It is no-mans land… like a pioneer crossing West Texas in a wagon. No mountains for context, no trails to follow, no horizon and really no idea where the hell we are going.

Innovation means making your own work. Sure you are doing portraiture, and sure someone may say your work looks like _____. What, you think NOBODY done what you doin’?

Yeah… well they have, and you gotta simply keep putting your flair, polish, spin, POV, detail and personality into your work.

Innovation is the goal. At least it should be.

The Gods honest truth is, it is probably not the goal for most.

Being able to be ‘as good as’ is good enough. In fact, being ‘good enough’ is often ‘good enough’ for a lot of folks.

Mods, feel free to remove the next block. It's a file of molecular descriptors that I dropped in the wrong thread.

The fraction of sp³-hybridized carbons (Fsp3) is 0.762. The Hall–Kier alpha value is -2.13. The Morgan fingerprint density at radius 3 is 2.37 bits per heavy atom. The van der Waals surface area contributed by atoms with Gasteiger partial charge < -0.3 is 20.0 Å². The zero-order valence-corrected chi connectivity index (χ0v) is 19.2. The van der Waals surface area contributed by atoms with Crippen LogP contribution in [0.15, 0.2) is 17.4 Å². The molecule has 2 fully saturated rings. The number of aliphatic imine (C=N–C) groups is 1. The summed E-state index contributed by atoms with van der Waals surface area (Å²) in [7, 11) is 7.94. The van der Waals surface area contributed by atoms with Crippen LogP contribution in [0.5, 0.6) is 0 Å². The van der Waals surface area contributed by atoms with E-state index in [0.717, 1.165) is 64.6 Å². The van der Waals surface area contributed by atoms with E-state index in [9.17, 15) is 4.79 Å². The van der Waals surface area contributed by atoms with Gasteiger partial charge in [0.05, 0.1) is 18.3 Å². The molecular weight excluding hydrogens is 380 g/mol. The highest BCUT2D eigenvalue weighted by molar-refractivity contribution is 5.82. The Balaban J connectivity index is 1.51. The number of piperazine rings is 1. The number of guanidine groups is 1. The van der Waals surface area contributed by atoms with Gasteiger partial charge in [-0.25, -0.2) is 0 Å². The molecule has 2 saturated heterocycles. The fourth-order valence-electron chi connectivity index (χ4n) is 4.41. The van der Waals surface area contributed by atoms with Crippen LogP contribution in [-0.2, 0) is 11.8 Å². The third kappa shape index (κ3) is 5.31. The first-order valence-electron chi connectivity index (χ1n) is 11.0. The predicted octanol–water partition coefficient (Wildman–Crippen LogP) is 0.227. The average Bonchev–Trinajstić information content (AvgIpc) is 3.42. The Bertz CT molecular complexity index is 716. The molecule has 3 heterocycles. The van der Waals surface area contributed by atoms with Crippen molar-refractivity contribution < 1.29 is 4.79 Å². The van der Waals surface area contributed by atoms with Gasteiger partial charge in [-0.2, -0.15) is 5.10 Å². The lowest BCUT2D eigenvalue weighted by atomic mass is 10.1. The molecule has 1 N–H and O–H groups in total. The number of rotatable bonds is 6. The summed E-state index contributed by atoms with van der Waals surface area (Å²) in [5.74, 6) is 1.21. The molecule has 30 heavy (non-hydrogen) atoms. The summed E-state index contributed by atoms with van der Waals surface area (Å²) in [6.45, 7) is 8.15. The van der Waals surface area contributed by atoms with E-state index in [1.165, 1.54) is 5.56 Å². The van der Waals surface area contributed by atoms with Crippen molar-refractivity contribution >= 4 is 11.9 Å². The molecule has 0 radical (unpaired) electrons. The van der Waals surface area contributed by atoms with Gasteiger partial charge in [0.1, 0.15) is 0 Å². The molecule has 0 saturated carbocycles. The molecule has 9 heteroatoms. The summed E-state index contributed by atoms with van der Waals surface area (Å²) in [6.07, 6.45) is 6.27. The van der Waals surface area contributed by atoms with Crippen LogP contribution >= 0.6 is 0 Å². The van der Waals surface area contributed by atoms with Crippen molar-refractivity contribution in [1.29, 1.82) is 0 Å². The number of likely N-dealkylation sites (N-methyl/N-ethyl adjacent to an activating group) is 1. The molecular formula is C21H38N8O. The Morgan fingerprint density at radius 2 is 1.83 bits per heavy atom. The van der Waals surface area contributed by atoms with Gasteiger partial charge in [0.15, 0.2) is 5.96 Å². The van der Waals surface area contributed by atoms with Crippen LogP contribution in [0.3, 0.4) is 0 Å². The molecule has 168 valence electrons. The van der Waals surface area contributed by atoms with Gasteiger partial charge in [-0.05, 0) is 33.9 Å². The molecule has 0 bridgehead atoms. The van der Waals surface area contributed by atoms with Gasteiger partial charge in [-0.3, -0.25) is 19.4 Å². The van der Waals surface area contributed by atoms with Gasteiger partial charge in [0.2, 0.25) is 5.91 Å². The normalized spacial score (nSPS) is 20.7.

And – ya know – I got nothin’ to say bad about that. If that is your goal, then do it and be happy with where you are. Create the work you do and love it. It is still yours, even if you haven’t ‘innovated’ into the next level.

For those that choose to move on, be prepared for a battle. Both internally and externally. Innovation is a target of the status-quo – and not in the good way. In the ‘kill it before it kills us’ way. You will have to be a bit stronger than you imagine.

But today’s innovators will be tomorrows inspirations… and they will initiate the cycle once again.

About the Author

Don Giannatti is a photographer and author based in Phoenix, Arizona. He runs Lighting Essentials, one of the best resources out there for photographers. You can visit his website here and his online portfolio here

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2 responses to “A three step method for improving like a boss”

  1. MDM Avatar

    Misspelled innovate -good article

  2. Ralph Hightower Avatar
    Ralph Hightower

    Thanks for bringing back memories. Your article starts off with music and saxophones. Clarence Clemons rocked a tenor sax for the E Street Band. Then I remembered about Candy Dulfer with her alto sax.